Vannata was a heavy favorite going into this fight, and for a while it looked like the odds were spot on when Lando laid it on Teymur early. Teymur ate the big shots and returned fire, knocking out Lando’s mouthpiece. As the fight progressed, Vannata continued to throw a lot of unorthodox strikes, including a capoeira kick that actually landed, and catching Teymur’s kick just to counter with a spinning kick of his own. Teymur’s most significant landed strike was a superman punch in the second round, he also scored several times in the clinch with a body-body-head knee combination – each time, Vannata blocked the body shots but ate the knee to the head. Teymur was succesfull with a couple of takedowns in the third round, and while Vannata popped right up after every takedown, these probably sealed the deal for Teymur. I thought the fight was even going into the third, but apparently the judges didn’t agree as all three scored the fight 30-27 for Teymur. David didn’t seem to think that he won the first round either – the look on his face was pure shock as the 30-27 scores were announced, as he was preparing to be robbed until his name was called as the winner. I suppose scoring the first round for Teymur made more sense than scoring the second and third for Vannata. Anyhow, the questionable judging was nothing compared to what we saw in the main event. Either way, this was an amazing fight and a no-brainer for the ‘Fight of the Night’ bonuses.
Aftermath: Fundamentals overcame flashy attacks as David Teymur’s formidable kickboxing experience earned him an underdog victory. Not sure if he will every be a contender, but at the very least he solidified his spot on the roster as an exciting action fighter. Either [#29] Paul Felder or [#33] Mairbek Taisumov will provide a step up in the competition and almost certainly make for another crowd pleasing bout.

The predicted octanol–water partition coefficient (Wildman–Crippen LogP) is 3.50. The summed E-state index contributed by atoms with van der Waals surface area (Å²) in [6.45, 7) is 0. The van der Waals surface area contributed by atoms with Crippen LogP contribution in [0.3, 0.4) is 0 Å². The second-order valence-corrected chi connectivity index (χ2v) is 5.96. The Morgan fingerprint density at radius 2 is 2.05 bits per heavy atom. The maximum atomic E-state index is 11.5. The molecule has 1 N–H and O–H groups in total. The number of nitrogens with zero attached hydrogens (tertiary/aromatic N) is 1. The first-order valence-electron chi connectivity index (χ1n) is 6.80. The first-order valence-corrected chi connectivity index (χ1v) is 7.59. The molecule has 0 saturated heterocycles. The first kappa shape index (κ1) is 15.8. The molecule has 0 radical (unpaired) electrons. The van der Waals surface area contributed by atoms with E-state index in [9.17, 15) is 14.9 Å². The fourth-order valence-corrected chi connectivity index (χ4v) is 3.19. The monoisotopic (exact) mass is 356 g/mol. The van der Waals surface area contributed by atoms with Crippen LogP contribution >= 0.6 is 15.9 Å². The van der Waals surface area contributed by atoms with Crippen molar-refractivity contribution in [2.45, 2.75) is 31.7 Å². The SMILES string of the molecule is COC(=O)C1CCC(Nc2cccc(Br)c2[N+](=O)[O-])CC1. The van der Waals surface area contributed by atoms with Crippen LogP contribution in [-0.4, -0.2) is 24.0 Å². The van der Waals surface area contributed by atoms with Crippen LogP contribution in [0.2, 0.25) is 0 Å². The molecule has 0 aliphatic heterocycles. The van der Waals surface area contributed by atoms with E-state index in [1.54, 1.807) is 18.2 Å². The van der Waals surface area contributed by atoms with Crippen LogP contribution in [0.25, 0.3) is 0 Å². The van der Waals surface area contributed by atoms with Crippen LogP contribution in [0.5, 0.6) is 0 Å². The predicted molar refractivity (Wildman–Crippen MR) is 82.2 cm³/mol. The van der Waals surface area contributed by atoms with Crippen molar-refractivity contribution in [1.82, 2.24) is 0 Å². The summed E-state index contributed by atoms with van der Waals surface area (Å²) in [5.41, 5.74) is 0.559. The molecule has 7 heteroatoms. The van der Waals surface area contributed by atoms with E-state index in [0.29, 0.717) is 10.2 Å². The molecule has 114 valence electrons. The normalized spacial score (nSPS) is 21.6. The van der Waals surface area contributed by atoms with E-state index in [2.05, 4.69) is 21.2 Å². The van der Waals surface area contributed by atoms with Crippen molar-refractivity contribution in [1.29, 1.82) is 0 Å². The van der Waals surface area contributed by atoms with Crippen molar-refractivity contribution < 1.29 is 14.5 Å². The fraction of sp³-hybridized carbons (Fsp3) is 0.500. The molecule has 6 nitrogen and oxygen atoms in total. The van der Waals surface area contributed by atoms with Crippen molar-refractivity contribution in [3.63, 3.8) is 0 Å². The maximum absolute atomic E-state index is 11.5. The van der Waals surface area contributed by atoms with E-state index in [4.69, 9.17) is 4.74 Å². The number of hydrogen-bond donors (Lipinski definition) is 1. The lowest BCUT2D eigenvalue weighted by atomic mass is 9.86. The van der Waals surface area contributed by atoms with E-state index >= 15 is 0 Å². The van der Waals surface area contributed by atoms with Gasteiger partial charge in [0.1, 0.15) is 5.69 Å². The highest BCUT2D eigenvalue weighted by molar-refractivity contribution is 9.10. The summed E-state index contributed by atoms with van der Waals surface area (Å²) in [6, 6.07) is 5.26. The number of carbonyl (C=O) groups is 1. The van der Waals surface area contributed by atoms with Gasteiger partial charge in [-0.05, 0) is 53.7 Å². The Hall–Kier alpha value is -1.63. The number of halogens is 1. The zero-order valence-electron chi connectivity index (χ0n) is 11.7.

Landon Vannata’s stock doesn’t fall much with the loss, as he built up a rep for being the guy who doesn’t just throw spinning shit – he throws it with fight ending intentions, and more often than not finds his target. On the other hand, while his striking can be described as ‘next level’, he might have skipped a couple of levels to get there. Vannata needs to work on his clinch, in-range fighting, and defense. He’s now 1-2 in the UFC, earning a performance bonus in all three bouts. [#90] Erik Koch would be a fun matchup.
For most of the fight, Stephen ‘Wonderboy’ Thompson stalked the champion, while Tyron Woodley was content to circle out of the harm’s way. Neither fighter generated much offense. Woodley landed a takedown in the third and had a period of ground control, which won him the round. More stalking and staring followed, until Woodley dropped Thompson with a right hand, with about 30 seconds left in the fifth. Thompson was in trouble but survived the round, and I though he won three of the five. When a 47-47 score was announced, I was terrified that the fight would once again be ruled a draw and we would have to see this for the third time. Fortunately the other two judges somehow scored three rounds for Woodley, giving him his second title defense. I don’t agree with the decision, but am glad that we can put this series behind us.
Aftermath: Tyron Woodley’s next opponent is obvious – the winner of the upcoming bout between [#4] Demian Maia and [#5] Jorge Masvidal will be the clear-cut #1 contender. Wonderboy will need a more impressive performance to earn another shot at the title (which will never happen for as long as Woodley hangs on to the belt). He needs to fight someone who will force the action; [#3] Robbie Lawler or [#5] Donald Cerrone fit the bill perfectly.